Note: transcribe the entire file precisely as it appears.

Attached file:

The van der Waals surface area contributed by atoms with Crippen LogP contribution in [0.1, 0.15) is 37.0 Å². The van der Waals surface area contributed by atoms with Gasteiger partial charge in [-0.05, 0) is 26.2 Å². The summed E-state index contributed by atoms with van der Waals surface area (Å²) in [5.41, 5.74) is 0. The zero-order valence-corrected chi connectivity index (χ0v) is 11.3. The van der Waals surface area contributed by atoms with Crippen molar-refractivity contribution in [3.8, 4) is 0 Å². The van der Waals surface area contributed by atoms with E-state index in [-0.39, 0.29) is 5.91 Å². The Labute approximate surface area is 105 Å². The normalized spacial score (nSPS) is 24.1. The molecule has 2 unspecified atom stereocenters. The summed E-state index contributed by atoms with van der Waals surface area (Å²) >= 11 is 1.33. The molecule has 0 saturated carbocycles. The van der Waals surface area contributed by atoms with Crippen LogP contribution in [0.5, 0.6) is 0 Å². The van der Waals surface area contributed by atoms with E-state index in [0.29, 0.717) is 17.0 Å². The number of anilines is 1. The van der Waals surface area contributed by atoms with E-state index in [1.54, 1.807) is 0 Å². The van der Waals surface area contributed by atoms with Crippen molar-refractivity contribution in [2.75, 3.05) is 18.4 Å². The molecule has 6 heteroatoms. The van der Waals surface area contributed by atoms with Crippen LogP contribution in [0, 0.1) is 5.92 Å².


The van der Waals surface area contributed by atoms with Crippen LogP contribution in [0.1, 0.15) is 37.0 Å². The van der Waals surface area contributed by atoms with Gasteiger partial charge in [-0.05, 0) is 26.2 Å². The summed E-state index contributed by atoms with van der Waals surface area (Å²) in [5.41, 5.74) is 0. The zero-order valence-corrected chi connectivity index (χ0v) is 11.3. The van der Waals surface area contributed by atoms with Crippen molar-refractivity contribution in [3.8, 4) is 0 Å². The van der Waals surface area contributed by atoms with E-state index in [-0.39, 0.29) is 5.91 Å². The Labute approximate surface area is 105 Å². The normalized spacial score (nSPS) is 24.1. The molecule has 2 unspecified atom stereocenters. The summed E-state index contributed by atoms with van der Waals surface area (Å²) >= 11 is 1.33. The molecule has 0 saturated carbocycles. The van der Waals surface area contributed by atoms with Crippen LogP contribution in [0.5, 0.6) is 0 Å². The van der Waals surface area contributed by atoms with E-state index in [0.29, 0.717) is 17.0 Å². The number of anilines is 1. The van der Waals surface area contributed by atoms with E-state index in [1.54, 1.807) is 0 Å². The van der Waals surface area contributed by atoms with Crippen molar-refractivity contribution in [2.75, 3.05) is 18.4 Å². The molecule has 6 heteroatoms. The van der Waals surface area contributed by atoms with Crippen LogP contribution in [0, 0.1) is 5.92 Å².